A Response to Criticism on ‘Mere Depression’ (Thus Far My Most Popular Blog Post)

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I like criticism, for the most part. If it comes from a sincere understanding of the text and translates to a concern for the truth of the text and clarification, what is there not to like?

Sometimes when I write a blog post I in advance understand that there will be a misunderstanding of the issue that I presented. That’s either because I did not have the energy to clarify the point at the time, or I didn’t have the space to do that, or I just wanted to keep things very simple.

Such was the case in one of my most popular blog posts: Mere Depression: Lewis the Agnostic. In it I reviewed C. S. Lewis’ book, A Grief Observed. If you haven’t read the article thus yet I would incredibly appreciate if you had the chance to. It is one of my more prized works and I am very proud of it.

I didn’t however get the chance to clarify on some of the points I only briefly touched on in that piece. I hope this to be a further editing of that article. A 2nd edition. Now let me proceed with the comment to the article

THE COMMENT (Individual to remain anonymous):

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The striking truth is that the most honorable Christians live the most pitiful lives. Why regular “Sunday” Christians often find consolation in God is worth to think about.
Though, opposed to Lewis (or maybe you, Jakub) there were some devout people that found God’s love and blessing in their lowest moments (Job).

It is worth noting that God shows us his love not by making us feel good, but by sacrificing his Son so we could live forever. There are more explanations to pain than God’s carelessness.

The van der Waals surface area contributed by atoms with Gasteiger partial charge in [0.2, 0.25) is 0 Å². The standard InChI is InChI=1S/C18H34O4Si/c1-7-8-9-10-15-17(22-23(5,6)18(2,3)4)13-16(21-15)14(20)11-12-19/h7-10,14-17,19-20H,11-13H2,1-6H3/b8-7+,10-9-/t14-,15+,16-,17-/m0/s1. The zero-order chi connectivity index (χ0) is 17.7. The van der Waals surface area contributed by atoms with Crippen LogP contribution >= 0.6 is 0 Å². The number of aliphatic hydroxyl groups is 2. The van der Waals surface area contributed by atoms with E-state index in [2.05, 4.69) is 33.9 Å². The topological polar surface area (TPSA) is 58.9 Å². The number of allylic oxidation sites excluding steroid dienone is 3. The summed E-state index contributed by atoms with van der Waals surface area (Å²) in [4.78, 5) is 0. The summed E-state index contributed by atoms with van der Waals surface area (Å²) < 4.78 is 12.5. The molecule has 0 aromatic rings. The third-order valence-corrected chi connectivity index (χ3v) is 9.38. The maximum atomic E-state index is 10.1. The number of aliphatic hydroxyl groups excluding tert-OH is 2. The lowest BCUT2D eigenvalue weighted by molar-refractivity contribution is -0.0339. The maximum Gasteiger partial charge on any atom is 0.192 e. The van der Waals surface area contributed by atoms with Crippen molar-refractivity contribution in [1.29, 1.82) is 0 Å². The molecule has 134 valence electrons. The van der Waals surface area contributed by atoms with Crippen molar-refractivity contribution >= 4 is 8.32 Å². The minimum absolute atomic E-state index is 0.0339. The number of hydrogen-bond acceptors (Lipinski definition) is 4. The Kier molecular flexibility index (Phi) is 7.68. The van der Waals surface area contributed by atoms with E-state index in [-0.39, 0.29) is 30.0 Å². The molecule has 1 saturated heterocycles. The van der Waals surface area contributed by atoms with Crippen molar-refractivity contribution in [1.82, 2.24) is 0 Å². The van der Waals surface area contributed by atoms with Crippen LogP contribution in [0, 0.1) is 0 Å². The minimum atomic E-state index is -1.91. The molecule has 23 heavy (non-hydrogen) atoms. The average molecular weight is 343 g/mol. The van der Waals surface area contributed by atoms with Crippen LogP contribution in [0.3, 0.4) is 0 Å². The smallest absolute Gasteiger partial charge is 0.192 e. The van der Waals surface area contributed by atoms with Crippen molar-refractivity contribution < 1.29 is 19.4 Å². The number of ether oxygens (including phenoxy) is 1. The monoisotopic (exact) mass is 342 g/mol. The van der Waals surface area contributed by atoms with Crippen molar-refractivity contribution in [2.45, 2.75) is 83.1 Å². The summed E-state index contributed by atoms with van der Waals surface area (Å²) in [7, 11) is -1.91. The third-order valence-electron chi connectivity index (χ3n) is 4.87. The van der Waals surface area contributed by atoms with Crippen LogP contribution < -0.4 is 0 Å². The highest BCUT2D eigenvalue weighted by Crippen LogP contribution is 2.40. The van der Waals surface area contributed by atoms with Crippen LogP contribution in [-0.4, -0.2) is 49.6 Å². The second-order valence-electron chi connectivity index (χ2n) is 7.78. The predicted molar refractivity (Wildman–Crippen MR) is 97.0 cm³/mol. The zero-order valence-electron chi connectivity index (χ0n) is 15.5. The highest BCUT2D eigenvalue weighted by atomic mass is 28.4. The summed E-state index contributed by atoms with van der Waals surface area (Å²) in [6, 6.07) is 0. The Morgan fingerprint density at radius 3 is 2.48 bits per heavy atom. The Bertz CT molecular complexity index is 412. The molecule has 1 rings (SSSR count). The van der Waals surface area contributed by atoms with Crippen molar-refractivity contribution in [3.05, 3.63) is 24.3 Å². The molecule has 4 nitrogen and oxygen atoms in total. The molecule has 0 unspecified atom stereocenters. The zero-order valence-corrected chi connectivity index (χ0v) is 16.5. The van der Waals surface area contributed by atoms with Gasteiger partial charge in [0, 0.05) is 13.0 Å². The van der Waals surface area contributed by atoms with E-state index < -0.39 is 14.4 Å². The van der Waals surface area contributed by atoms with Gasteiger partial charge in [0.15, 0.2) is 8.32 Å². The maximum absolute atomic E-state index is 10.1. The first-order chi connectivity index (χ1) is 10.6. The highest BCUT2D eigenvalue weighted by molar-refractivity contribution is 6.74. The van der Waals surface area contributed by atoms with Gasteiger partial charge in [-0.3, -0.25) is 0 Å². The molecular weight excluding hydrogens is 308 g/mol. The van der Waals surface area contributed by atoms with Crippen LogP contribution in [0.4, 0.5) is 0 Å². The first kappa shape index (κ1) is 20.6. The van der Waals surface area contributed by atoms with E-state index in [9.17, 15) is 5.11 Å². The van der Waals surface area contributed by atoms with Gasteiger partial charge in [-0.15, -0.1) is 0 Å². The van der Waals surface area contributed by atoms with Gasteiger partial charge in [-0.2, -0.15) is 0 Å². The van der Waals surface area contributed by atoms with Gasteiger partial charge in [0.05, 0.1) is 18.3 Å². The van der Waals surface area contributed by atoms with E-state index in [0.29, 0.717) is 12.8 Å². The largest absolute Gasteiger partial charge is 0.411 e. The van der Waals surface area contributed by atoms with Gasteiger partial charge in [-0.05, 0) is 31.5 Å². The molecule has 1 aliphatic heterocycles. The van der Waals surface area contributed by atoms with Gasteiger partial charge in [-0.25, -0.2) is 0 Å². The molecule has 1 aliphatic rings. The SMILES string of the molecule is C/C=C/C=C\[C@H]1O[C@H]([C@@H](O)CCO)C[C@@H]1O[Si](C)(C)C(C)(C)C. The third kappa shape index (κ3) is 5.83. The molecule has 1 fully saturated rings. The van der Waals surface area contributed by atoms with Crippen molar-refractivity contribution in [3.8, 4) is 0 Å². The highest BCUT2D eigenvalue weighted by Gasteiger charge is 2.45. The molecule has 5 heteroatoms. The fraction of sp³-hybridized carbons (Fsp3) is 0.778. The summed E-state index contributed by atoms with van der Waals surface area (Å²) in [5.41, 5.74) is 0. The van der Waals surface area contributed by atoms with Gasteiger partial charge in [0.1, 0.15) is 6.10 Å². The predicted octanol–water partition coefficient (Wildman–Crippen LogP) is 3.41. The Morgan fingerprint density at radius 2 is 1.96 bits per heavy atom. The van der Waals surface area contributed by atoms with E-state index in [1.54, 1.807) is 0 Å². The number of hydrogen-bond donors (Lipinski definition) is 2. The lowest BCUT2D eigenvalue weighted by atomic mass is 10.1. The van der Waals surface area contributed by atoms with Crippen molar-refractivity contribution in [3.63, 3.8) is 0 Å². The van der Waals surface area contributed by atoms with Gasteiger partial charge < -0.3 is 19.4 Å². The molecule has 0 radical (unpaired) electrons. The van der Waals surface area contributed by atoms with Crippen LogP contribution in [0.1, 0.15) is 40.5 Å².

I really didn’t like the part explaining God’s character. I might agree that God can be vindictive and cruel, though. These two can have a good side (justice and teaching/growth).

But conclusion “if he is cruel, he might also be a liar” is just wrong. Also if you don’t see the reason behind someone’s actions, it doesn’t mean he has to be unreasonable. It is very possible that you just don’t see the reason. I believe that the latter is true with God. I believe that a man needs humility to understand God’s goodness. You need to be humble to see what you were given even when it was later taken away.

It’s hard to comment on what you state as sinful but not bad cos it’s so ridiculous. But I’ll try:
Swearing: you probably stated it as sin cos you dind’t fully understand the meaning of Eph. 4:29
Tatoos: i would really need a reference for this. Piercing was pretty normal all the time, Song of Solomon 8:6 says about seal upon your arm. Only reason I see might be the health issue.
Addictive activities: seriously, are you trolling now? It is sin and it is bad when it overcomes you and damages your mental/physical health.
Sex inside marriage: better for community and mental health. Also less unborn children are murdered when the couple is married. Quite a strong case i think. You might say sex ed is the solution to the problem. But without sex outside marriage, there wouldn’t even be a problem to solve.
It is interesting in a sad way to see how your understanding of Bible became so shallow after you denied God.

Although I might have sounded too critical, the main thought for a christian to take from this article is to search for truth about God and then to accept the outcome, if you like it or not. I am afraid that a striking number of christians would not be able to do that.
Looking forward to the next review!


Thank you for your comment. I appreciate you taking the time to write this.

My response is simple. The main point of this article was not that one sentence that half of your response was about.